Ivy held the swinging doors open for them, as though they didn't have the strength to do it themselves. Mandla, looking up from his homework as they entered the waiting room, saw Monica's face and immediately began stuffing his books back into his bag. He would not cry; he would hold in his churning disappointment and fury. Normally Monica would tell him not to be so rough with his schoolbooks. But not today. While Zak settled their account, she took Mandla's hand and led him toward the elevator.
Like most of the homes and buildings in Lady Helen, Monica and Zak's house had a tin roof. It also featured green lace filigrees, shutters, wood-frame windows, whitewashed walls and a porch with a polished concrete floor. It was the house that Monica had bought for her little family, but it had been expanded after her marriage to Zak by the addition of a new master suite. The boys each had their own bedroom and there was an extra room for Yolanda, Zak's daughter, who came on weekends from Cape Town, where she lived with her mother. There was also a new garage to replace the one that had been converted into a studio flat for Francina, who was now married and living on Main Street above her shop, Jabulani Dressmakers.
Francina no longer worked as a housekeeper; word of the magic she could weave with a bolt of fabric and a needle had spread as far as Cape Town. She had even been profiled in a national lifestyle magazine. She did, however, still collect Mandla and Sipho from school every afternoon. She'd told Monica more than once how much she dreaded the day when Sipho would go away to university and Mandla would be old enough to take care of himself while Monica was at work at the Lady Helen Herald.
The second Zak pulled into their driveway, the front door opened and Sipho ran out, all arms and legs, to greet them. He had his birth mother's height and his father's slim build.
It was Mandla who'd inherited Ella's broad shoulders and muscled frame. Sipho searched Monica's then Zak's face, and found the answer he was looking for.
"I'm sorry," he said, in his new man's voice that Monica thought she'd never get used to.
"What's that behind your back?" asked Mandla.
"Nothing," said Sipho.
"What is it?" persisted Mandla.
"Just a letter. I'll show you later."
Mandla made a grab for it, but Sipho sidestepped him. Monica and Zak looked at each other in surprise. Sipho did not have any friends elsewhere in the country. Who would have written to him? Perhaps it was from Monica's parents in Italy. Mirinda and Paolo Brunetti spent a few months every spring and summer in South Africa, staying in the Old Garage, as Mandla had christened the studio flat. Because of these extended visits, they had become very close to the boys. But Sipho would not hide a letter from their grandparents from Mandla.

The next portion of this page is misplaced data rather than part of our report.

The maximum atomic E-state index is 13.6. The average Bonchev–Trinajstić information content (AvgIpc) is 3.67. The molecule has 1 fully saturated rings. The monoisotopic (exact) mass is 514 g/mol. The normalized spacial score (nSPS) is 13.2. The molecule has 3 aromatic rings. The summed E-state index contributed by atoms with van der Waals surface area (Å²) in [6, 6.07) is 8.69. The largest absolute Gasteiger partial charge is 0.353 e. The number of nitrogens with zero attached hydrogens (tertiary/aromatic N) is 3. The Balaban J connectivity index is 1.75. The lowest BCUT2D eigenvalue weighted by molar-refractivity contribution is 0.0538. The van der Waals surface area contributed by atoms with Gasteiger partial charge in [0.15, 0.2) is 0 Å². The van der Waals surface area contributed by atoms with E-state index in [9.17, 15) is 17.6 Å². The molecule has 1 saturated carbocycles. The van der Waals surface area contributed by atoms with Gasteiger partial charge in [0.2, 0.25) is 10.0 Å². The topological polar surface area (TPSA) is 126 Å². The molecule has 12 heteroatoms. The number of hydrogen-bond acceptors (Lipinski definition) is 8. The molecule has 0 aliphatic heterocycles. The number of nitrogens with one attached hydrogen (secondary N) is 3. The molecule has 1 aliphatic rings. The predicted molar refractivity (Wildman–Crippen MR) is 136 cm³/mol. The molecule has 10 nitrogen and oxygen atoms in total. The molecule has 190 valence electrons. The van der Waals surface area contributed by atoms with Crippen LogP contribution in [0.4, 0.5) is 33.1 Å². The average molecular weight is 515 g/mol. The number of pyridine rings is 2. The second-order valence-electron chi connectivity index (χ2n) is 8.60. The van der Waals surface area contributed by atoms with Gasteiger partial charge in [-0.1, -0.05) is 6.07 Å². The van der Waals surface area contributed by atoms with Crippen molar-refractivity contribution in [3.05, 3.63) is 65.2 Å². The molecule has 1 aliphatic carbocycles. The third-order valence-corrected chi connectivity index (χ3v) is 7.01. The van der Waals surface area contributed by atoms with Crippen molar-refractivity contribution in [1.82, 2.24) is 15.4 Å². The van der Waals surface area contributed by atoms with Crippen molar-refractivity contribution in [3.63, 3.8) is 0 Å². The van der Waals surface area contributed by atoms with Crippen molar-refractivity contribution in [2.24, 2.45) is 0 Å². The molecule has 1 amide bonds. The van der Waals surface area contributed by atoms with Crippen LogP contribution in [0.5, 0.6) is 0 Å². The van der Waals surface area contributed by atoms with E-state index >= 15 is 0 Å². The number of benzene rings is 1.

"I was going to show you if " Sipho let the sentence hang in the air, but Monica knew what he'd intended to say. If they'd come home with good news.
"Show us anyway," she said.
She could see him struggling to suppress a smile. Obviously the news in the letter was so exciting he could not keep a solemn face.
"I've been accepted," he almost shouted. "I'm going to be an exchange student in America for a year!"
Monica wondered if her mind was capable of absorbing this fresh bad news. She had helped him with the application, but when she'd signed her name on the form, she'd prayed that he would not be accepted. She didn't want Sipho to go halfway across the world to stay with a family of strangers, no matter how good the experience would look on his application to medical school in a year's time.
She put her hand to her mouth, to stop any words she might regret saying. But there were none. For the second time that day, her eyes filled with tears. She hurried inside.
"Mom?" called Sipho.
But she couldn't turn around. She locked herself in the bathroom. Finally, a private place to grieve.
Francina stopped hemming for a moment to study the bowed head of her adopted daughter, who was sewing beads onto a wedding dress for a lady from a town north of Lady Helen. The poor bride was going to stagger under the weight of a thousand imitation pearls, but Francina always said that she would gladly shave her head if she came across a bride who was not prepared to suffer for beauty on her big day. A groom wouldn't wear shoes that pinched his toes, or a hairstyle that pulled so tight the corners of his eyes lifted, or a shirt so snug across his stomach he couldn't eat a morsel from the menu that had been so painstakingly chosen.
Unlike some of the other fourteen-year-old girls at Green Block School, Zukisa wore her hair in the natural style of proud African women. Sometimes Francina would braid it, but the girl complained that it pulled too tightly on her scalp.